Home Expat Blogs 72 Hours of Restaurant Reviewing in Guadalajara Part Two

72 Hours of Restaurant Reviewing in Guadalajara Part Two

Sal de Gusano restaurant in Guadalajara serves a scorpion-based dish
Credit: Agustin Juarez

I’m still stuffed from my 72 hours of restaurant reviewing in Guadalajara a few weeks ago, but someone has to do it, right? And I’m glad it’s me! Let’s move on this week to two excellent discoveries I made in Guadalajara.

Sal de Gusano

So, the bartender at De la O’ sent me to a trendy bar that was once a restaurant, but now is a big hangout in the area. The most impressive thing about Sal de Gusano (salt made from the worm, a reference to the salt used to accompany Mezcal) is that their mezcal servings are accompanied by tiny, alcohol-drowned scorpions.

Tasty, like the chapulines (crickets) that are also served with the mezcal, the scorpions are safe to eat as they have hardly any venom. The alcohol they are dipped in neutralizes any venom that might have been developing in these tiny crusty things, which are but babies, smaller than the size of your little pinky.

Of course, I had to try them, and right in front of my 29-year-old daughter who could just not bring herself to chomp on the crispy critters. The place is fun and I recommend going there just for the heck of it. Ask for a scorpion.

Sal de Gusano Morelos 136, Colonia Americana, Guadalajara

Prices: Moderate

Service: Excellent


I was given a recommendation to try this small, attentive restaurant by the owner of one of the places I visited earlier. Greeted warmly and shown a good table, I leafed through the menu as well as the bar list that so many Mexican restaurants have to inspire you to have a piña colada or a margarita before and during the meal.

Big these days is the Campari spritzer, and so I started with that, finding it refreshing and appetizing. Among the several items on the menu I found a dish of enchiladas en chile poblano, a plate that I like to make at home, finding it easy and quick to serve. But first, I ordered a gordita con pato that took my breath away.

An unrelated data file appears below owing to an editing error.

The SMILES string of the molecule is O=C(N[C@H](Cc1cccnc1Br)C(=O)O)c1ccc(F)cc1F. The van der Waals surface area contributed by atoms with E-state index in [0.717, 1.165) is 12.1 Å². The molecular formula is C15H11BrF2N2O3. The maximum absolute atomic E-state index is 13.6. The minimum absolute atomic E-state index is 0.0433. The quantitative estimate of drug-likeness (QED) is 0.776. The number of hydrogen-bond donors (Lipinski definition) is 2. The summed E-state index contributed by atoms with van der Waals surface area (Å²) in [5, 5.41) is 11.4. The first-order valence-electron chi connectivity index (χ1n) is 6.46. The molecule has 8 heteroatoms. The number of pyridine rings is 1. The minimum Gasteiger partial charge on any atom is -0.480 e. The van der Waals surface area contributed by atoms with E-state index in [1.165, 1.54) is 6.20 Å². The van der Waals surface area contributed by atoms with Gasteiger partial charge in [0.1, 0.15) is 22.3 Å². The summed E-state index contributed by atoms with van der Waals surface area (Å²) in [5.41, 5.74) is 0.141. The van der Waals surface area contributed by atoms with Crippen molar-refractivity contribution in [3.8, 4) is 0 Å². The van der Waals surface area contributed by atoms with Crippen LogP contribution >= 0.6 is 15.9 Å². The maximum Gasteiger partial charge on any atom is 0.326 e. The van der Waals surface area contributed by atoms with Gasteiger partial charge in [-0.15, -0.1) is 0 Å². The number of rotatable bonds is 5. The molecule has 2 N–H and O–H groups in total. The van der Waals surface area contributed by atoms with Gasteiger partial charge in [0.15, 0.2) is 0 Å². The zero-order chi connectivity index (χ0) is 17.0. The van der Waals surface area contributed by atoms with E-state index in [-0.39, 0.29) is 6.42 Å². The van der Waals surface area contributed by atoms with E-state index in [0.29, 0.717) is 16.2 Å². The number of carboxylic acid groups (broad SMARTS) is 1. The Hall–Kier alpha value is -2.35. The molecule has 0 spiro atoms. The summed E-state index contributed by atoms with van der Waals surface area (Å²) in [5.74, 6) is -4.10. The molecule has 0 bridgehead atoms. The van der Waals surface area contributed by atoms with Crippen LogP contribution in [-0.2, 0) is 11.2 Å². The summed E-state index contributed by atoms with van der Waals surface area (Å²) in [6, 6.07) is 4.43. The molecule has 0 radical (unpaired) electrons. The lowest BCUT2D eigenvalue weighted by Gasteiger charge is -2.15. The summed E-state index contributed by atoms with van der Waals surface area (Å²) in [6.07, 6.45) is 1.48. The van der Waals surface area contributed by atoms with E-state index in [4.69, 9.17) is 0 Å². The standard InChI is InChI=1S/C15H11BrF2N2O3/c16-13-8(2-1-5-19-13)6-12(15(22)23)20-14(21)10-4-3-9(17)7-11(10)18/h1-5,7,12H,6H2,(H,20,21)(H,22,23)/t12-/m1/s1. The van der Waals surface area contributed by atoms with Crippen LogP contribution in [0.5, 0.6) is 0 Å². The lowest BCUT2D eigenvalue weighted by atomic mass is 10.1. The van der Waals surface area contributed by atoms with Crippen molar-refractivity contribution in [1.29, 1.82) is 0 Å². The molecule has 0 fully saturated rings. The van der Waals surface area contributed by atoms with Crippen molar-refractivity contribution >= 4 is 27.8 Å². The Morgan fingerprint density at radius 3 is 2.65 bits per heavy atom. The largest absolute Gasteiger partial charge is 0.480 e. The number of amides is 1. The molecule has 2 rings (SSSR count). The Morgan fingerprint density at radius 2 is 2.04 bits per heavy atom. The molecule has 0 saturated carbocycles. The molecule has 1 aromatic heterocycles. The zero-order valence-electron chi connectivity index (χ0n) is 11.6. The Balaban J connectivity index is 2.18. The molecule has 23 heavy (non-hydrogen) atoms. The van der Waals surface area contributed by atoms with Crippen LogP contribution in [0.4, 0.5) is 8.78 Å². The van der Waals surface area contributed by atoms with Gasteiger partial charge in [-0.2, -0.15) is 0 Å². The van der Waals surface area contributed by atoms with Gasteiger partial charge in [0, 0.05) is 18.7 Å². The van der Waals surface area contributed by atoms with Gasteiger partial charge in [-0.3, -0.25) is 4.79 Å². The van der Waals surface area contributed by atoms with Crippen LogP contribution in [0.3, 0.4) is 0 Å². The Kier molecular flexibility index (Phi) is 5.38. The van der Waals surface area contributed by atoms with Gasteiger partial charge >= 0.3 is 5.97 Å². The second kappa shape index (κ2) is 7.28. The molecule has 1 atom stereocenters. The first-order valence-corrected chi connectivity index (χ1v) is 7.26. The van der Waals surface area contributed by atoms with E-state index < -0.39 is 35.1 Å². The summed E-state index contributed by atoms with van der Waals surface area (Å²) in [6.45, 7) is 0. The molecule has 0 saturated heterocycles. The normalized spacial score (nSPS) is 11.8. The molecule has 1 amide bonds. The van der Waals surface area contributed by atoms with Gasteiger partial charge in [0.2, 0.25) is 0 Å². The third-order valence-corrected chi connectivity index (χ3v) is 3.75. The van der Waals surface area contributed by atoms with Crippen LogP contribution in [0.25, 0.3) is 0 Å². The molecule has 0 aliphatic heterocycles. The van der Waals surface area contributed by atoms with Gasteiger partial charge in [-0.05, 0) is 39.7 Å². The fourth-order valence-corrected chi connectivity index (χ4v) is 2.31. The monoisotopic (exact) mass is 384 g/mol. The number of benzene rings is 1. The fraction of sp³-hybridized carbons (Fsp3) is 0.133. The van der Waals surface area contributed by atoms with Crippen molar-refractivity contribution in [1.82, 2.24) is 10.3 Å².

Simple in its composition, it filled my mouth with a delicious flavor of roasted duck and, surprisingly, with little grease. At a previous place I had a similar dish, but here it was exquisite. Topped with a touch of avocado, the blend of the crispy with the softness of the aguacate hit the mark.

I have found several restaurants overuse salt, and when pointing this out, a new dish appears with less salt. In this case, the dish was perfection. It went well with the Campari drink in front of me.

Enchiladas at Pachuco restaurant in Guadalajara, Mexico
Credit: Agustin Juarez

Next, I had the enchiladas and they were just as great as the appetizer. The poblano sauce had an almost sweet taste to it, accompanied by the tart flavor of the poblano chile itself. When blended with garlic, the poblano goes to waste, and so this sauce was rich and thick, as you can see in the photo, and more likely combined with sautéed onions and almonds.

You must try this dish so you know what I’m talking about. I believe this dish is as good as any I have tasted, including the great Mexican chefs of Mexico City and Oaxaca, where poblano peppers abound.

After my meal I ordered a tasting of a particular tequila I had never tasted, a newcomer to the market and selling big throughout the States: Cascahuin. It’s a tequila that was purposely created to taste like the tequilas of old, especially from the days before tequila was what it is today. A light, throat- catcher, this agave spirit tastes wonderful, and it is meant to be had straight, not mixed with anything because then you lose the whole experience.

The brand has another, stronger white tequila and so I tasted that, too. Then came the reposado, which blew me away it was so good. Admittedly, I went for the Cascahuin añejo – the best of the all. Look for it at your local store, I think it will impress you as it did me.

Looking about I noticed several shelves containing hundreds of bottles of tequilas and mezcales. It turns out the restaurant leases a small space to a local couple who display and sell their accumulation of top tequilas and mezcales.

One particular tequila I admired was selling at almost $1,000 pesos – a common price nowadays for top-brand, 100 percent blue agave spirits. The Mezcales were also quite impressive due to their rarity – from Oaxaca to Puebla to local distilleries never heard of. This couple knows their business, and if you visit Pachuco, I suggest you consider purchasing at least one bottle of the heavenly spirits they carry.

Pachuco C. Morelos 1743, Ladrón de Guevara, Lafayette, Guadalajara

Prices: Moderate

Service: Great (Ask for Mariana) Closed Tuesdays